Overweight Workers Cost US Companies $113 Billion in Productivity Losses

October 18, 2011Marketsby EW News Desk Team



Obese American workers have cost companies more than US$113 billion in productivity losses each year from absenteeism, according to a Gallup poll released on Monday.

A recent study by Gallup has found that overweight or obese full-time workers with chronic health conditions miss 450 million more days of work each year than would healthy workers, costing businesses US$153 billion annually lost in productivity. In the same study, it was revealed that 86 percent of workers are obese, or have other chronic health issues.

Gallup polled more than 100,000 full-time workers and found that two-thirds of the work force is either overweight or obese and nearly half are both overweight and have at least one chronic health problem.

Even among those of normal weight, chronic conditions are prevalent, as nearly 60% of those workers report a continuing health issue. Chronic health problems included having ever been diagnosed with a heart attack, high blood pressure, high cholesterol, cancer, diabetes, asthma, or depression; and recurring physical pain in the neck or back or knee or leg in the last 12 months.

“The $153 billion in lost productivity estimated in this analysis would increase if it included presenteeism, which is when employees go to work but are less productive in their jobs because of poor health or wellbeing. Including part-time employees would also add to the estimate of costs in lost productivity,” said Gallup. The report also makes reference to another study by the Milken Institute that estimates the figure to be much higher at $1.1 trillion, while an additional $277 billion is spent on treatment.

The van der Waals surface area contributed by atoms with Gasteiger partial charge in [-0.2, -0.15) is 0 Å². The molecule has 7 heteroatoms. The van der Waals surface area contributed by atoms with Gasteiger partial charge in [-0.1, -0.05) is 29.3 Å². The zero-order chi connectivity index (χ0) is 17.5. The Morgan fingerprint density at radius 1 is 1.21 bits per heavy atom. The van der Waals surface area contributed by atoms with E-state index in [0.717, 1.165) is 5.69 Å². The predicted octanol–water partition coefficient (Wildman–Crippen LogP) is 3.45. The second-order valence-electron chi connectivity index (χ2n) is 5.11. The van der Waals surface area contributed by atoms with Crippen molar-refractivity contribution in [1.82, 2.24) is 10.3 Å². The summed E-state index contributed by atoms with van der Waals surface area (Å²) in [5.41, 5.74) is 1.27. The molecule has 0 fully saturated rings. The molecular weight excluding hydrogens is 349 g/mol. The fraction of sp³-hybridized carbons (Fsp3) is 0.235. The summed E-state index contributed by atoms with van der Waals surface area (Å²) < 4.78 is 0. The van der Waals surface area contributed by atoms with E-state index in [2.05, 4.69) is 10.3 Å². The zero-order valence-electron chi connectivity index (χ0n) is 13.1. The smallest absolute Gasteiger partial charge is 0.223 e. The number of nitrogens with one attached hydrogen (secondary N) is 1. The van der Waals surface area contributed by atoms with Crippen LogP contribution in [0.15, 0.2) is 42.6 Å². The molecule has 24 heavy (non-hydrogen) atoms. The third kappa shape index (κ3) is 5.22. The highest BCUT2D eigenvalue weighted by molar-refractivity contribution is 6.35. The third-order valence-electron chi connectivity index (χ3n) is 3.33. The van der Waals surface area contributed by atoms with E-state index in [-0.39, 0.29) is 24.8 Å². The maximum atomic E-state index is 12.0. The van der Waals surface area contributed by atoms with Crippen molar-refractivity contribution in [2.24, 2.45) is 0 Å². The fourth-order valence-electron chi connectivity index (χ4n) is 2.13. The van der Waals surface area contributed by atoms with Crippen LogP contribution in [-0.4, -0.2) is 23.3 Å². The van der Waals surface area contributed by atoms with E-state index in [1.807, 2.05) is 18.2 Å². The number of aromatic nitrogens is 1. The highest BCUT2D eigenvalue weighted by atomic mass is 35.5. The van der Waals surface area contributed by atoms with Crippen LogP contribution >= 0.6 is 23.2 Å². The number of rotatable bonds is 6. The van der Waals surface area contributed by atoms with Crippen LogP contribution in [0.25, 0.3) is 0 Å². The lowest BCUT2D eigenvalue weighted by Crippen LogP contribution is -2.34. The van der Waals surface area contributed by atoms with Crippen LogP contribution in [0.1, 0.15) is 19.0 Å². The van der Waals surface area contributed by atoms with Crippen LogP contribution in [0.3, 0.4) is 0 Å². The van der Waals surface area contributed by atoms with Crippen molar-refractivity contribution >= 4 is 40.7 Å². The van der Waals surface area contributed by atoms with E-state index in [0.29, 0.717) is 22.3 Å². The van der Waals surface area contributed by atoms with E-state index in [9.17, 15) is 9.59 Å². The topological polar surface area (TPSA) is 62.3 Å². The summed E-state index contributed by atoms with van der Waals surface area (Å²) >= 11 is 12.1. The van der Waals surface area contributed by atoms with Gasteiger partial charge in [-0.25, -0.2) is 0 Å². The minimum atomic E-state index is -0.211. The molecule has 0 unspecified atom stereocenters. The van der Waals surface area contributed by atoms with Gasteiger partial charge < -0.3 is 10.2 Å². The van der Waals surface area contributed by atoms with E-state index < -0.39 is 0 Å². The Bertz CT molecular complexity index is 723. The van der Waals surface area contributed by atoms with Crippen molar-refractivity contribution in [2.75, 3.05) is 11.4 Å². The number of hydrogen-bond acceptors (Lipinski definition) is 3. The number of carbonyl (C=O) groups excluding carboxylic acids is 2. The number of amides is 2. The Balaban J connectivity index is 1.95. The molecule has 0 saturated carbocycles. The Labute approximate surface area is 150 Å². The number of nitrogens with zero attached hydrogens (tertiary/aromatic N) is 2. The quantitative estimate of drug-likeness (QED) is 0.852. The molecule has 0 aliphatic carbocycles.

According to the poll, only about one in seven employees -- 13.9 percent of the workforce -- is of normal weight with no chronic condition, logging an average of just .34 unhealthy days per month, or 4 sick days per year. Those who were overweight or obese but who had no chronic conditions reported an average .36 unhealthy days per month.

In contrast, more than 30 percent of the population who reported being overweight or obese with one to two chronic conditions missed an average of 1.08 days per month due to poor health, adding up to over $32 billion in lost productivity. Those who said they were overweight or obese with three or more chronic conditions recorded over 3 unhealthy days per month, averaging 42 days per year and totaling $81 billion in losses.

The United States is not the only country struggling with the costs of obesity and chronic illnesses. A similar study by Gallup reveals that unhealthy workers in the United Kingdom have contributed to a (relatively lower figure of) £21 billion (US$33 billion) loss in productivity. 


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